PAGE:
Kirsty Ware, (@gazpachodragon), wants to fill the gap that she has noticed in the Leeds cultural scene …
Tuesday evening saw the first meeting regarding what will hopefully become something pretty special in the Leeds DIY and grassroots arts and culture scene.
Tess and I first met a few months ago, when we ended up talking on twitter about the gap in the Leeds culture scene for people to connect. People wanting to try their hand at putting on an event but not knowing where to start, artists having exhibitions ready but no space, venues desperate for something different but not sure how to find the right artist. People who run successful events in Leeds hitting a ceiling of how much they can market themselves, and promoters going to the same sources every time.
The discussion led to the re-emergence of an idea I’d had a few years ago – a DIY festival celebrating all those events, groups and people that don’t normally get the spotlight, and a network that anyone can tap into to create unexpected but meaningful collaborations, shared resources and an engaged audience. Tess brought the idea of linking up people to share skills, so an artist could get advice from an events management student, groups could swap interests – such as a book club reading a local writers’ group’s work – and venues and larger organisations could share their resources with the skills and passions of people with nowhere to go.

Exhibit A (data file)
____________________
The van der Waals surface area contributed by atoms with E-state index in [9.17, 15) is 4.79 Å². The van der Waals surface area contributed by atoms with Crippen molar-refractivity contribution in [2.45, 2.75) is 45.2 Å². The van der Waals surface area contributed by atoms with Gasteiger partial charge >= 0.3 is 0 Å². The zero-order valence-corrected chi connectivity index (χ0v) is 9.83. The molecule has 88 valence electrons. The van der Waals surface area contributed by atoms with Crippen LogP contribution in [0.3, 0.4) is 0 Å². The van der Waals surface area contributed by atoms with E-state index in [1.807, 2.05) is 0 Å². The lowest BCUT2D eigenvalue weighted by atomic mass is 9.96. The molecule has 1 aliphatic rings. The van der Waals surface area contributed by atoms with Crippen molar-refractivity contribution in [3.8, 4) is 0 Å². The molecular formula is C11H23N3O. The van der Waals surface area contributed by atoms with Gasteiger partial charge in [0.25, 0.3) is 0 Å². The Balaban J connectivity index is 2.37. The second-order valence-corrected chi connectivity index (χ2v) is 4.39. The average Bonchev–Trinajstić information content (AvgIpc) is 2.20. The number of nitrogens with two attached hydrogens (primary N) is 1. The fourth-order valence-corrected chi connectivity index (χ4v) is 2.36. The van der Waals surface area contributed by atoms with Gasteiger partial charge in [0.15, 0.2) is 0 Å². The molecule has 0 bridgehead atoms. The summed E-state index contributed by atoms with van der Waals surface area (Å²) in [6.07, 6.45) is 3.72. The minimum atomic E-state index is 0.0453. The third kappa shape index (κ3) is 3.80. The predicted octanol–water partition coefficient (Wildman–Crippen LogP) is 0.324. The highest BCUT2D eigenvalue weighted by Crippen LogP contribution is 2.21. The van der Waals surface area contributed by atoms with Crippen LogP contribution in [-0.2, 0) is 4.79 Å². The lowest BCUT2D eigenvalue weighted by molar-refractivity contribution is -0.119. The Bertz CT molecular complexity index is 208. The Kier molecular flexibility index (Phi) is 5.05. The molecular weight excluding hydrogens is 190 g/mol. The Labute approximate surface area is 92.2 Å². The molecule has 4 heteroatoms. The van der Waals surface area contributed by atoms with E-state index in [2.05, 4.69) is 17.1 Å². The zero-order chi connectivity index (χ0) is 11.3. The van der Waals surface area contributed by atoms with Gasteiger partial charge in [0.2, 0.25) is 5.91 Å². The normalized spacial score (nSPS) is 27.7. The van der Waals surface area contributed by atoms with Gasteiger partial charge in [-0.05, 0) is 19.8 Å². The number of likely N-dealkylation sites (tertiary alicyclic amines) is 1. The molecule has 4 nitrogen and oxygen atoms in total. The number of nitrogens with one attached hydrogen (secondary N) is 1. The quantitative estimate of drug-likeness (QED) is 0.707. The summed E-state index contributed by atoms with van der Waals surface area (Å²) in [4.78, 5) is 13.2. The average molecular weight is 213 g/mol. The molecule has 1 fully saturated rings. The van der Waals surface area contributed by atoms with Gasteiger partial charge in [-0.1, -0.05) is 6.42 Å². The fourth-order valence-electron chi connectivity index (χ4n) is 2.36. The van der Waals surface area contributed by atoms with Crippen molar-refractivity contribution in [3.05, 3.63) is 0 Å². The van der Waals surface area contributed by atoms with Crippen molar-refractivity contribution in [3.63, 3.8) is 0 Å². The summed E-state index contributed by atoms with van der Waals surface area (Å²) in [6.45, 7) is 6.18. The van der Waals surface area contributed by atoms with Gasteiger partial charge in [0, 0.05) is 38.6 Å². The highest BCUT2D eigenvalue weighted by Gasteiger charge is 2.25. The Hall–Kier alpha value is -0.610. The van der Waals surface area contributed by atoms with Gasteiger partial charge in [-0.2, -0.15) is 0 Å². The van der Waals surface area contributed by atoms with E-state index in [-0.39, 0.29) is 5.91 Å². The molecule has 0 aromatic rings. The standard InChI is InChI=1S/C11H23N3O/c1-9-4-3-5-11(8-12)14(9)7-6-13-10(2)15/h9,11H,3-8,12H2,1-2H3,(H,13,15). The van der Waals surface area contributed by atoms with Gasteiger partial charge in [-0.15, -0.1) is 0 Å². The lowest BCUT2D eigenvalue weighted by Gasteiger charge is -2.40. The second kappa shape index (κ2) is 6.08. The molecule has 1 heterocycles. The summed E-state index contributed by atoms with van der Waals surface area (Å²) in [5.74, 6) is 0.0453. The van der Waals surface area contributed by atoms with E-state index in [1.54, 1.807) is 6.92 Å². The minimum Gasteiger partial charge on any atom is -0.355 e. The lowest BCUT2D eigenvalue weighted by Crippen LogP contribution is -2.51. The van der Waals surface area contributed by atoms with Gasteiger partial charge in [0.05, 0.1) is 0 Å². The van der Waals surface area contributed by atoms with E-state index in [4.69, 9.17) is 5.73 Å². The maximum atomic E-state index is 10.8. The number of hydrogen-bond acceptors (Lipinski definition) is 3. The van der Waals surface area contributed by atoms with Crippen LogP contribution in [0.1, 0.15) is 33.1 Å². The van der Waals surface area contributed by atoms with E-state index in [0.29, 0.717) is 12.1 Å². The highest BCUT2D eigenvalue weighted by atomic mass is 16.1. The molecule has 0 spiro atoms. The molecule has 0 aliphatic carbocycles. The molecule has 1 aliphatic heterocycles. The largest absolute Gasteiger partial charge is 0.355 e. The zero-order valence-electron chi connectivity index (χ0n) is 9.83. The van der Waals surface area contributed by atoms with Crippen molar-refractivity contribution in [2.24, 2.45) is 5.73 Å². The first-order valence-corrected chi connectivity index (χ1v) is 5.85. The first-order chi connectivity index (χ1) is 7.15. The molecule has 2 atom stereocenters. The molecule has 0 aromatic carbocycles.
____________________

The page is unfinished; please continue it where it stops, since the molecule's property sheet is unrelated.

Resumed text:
Armed with a vague idea of ‘something like this could be good’, and a notion of an event to showcase what was great but normally under the radar, we organised an open meeting. It was a small, but passionate turnout, and we discussed what was missing in the city and how we could link up with existing organisations to create something that didn’t replicate or try to compete, but something that anyone and everyone could find a useful tool, and an event to celebrate and promote that. People noted that a day-long event would mean trying to cram a lot in, and that an ‘umbrella festival’ that links together a week or even month of events might work better and allow more people to get involved, alongside showing off how much goes on in Leeds in an average week.
The networking side of the discussion showed that there is a real desire to engage, but there seems to be an outlet needed to bring it all together – whether it’s an artist looking for a venue, a performer looking for a projector or someone looking for a way to get involved. Whether this would be a forum, a virtual noticeboard or monthly meetings, we need to find out how people want to engage to enable us to set this up.
This is where you come in. We need feedback, from everyone. If you’re an artist, how can we help more people see you? If you’re a venue, how can we help you use your space in exciting ways? If you’re audience, how can we bring stuff to you in a way that nobody else does? What’s missing in the culture scene of Leeds? If you have any ideas, any feedback, any suggestion of what we should be looking at, please do let us know.
They are massive questions, and it’s nothing we think we can solve on our own; but for every question there’s an answer, and if we can help link the two together, we could do something special.
You can contact Tess and Kirsty by emailing firstname.lastname@example.org or by tweeting them @tess_hs and @gazpachodragon and using the hashtag #coleeds